D.C. might censure Marion Barry over alleged corruption

D.C. Council member Marion Barry is accused of taking a cut from a contract he secured for a former girlfriend.
D.C. Council member Marion Barry is accused of taking a cut from a contract he secured for a former girlfriend. (Richard A. Lipski/the Washington Post)
  Enlarge Photo     Buy Photo
By Tim Craig
Washington Post Staff Writer
Thursday, February 18, 2010

Several D.C Council members said Wednesday that they will move quickly to censure Marion Barry, perhaps stripping him of his committee chairmanship, if he is not able to clear himself of public corruption allegations by next week.

Barry (D), who represents Ward 8 on the council, has until Tuesday to respond to a report to the council by lawyer Robert S. Bennett accusing him of benefiting from a city contract he secured for a former girlfriend.

Although Barry has long enjoyed a good relationship with many of his council colleagues, there were signs Wednesday that he is losing support.

"The report is so thorough and so detailed and so convincing that I really don't see what rebuttal there could be," said council member Mary M. Cheh (D-Ward 3). "It's time for us now to stand up for the ethics and the reputation of the institution."

Bennett, backed by a team of investigators, recommended that the allegations against Barry be referred to the U.S. attorney's office for possible criminal investigation. Federal prosecutors have declined to comment on the report. It remains unclear whether they think they could build a case against the former mayor.

Bennett, who was retained by the council to conduct the probe, accuses Barry of taking a cut from a $15,000 contract that he had secured in 2008 for a woman he was romantically involved with. The Bennett report also alleges that Barry used city earmarks to benefit friends and political supporters.

Barry denies the accusations. He declined to comment Wednesday, but his attorney, Fred Cooke, said Wednesday he will draft a rebuttal to the report in coming days.

Several council members said they want to give Barry a chance to respond to Bennett's allegations before they consider a potential punishment.

"To say, based on the Bennett report, without Barry's response, that we've got to do X, Y and Z is premature," said council member Jack Evans (D-Ward 2). "To make a decision now, without giving him the benefit of the doubt of the process, would not be fair to him or anybody else."

But Barry's explanations have not impressed his colleagues.

"Marion should have taken some responsibility," said council member Kwame R. Brown (D-At large). "He should have expressed some remorse."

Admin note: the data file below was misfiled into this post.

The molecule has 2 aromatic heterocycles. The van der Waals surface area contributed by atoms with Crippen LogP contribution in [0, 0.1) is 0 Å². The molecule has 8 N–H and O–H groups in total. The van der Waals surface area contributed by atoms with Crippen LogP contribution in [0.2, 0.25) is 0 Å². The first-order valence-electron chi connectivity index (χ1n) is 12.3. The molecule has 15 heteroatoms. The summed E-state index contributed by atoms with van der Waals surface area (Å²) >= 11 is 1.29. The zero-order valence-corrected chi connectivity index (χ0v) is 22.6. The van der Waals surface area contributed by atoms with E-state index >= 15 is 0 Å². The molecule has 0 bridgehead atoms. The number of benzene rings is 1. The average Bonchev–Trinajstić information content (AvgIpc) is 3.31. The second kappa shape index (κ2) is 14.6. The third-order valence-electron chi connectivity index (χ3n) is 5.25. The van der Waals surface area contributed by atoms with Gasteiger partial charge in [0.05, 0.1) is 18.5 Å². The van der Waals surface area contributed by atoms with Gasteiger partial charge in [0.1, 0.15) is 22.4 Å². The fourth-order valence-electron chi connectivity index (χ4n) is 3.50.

Speaking on NewsChannel 8, Council Chairman Vincent C. Gray (D) said Barry and Cooke have until Tuesday to present their official rebuttal to Bennett. Gray said he then plans to have the council consider a possible censure resolution March 2.

Unlike with Congress and many state legislatures, the D.C. Charter does not include a mechanism for impeachment. The District has a recall provision, but 10 percent of Ward 8 voters would have to sign a petition to put the issue on the ballot.

Council member David A. Catania (I-At Large) said that absent a criminal probe, it will most likely be up the council to determine any potential punishment.

"These are very serious allegations. The conclusions -- they are not allegations, they are conclusions -- by our special counsel amount to the fact that Marion took kickbacks" from a former girlfriend, Catania said. "The council does not have the authority to remove Mr. Barry from office. That responsibility rests with the voters of Ward 8. But we do have the authority to determine which committee he sits on and whether or not he chairs a committee."

Barry heads the Committee on Housing and Workforce Development. If removed, he would be the only Democraticcouncil member without a chairmanship, significantly reducing his ability to affect policy. He would lose a $350,000 staff allowance that each committee chairman is given. He would keep the $350,000 annual budget that each council member gets to staff individual offices.

The council also might consider removing Barry from his assignment on the influential Committee on Finance and Revenue.

Before the report, some members questioned why Barry remained on that committee even though he has been convicted of failing to file federal tax returns.

"I think we should consider all of his options, once we hear his response," said council member Jim Graham (D-Ward 1). "It's obviously very serious, but I want to be fair to him."

© 2010 The Washington Post Company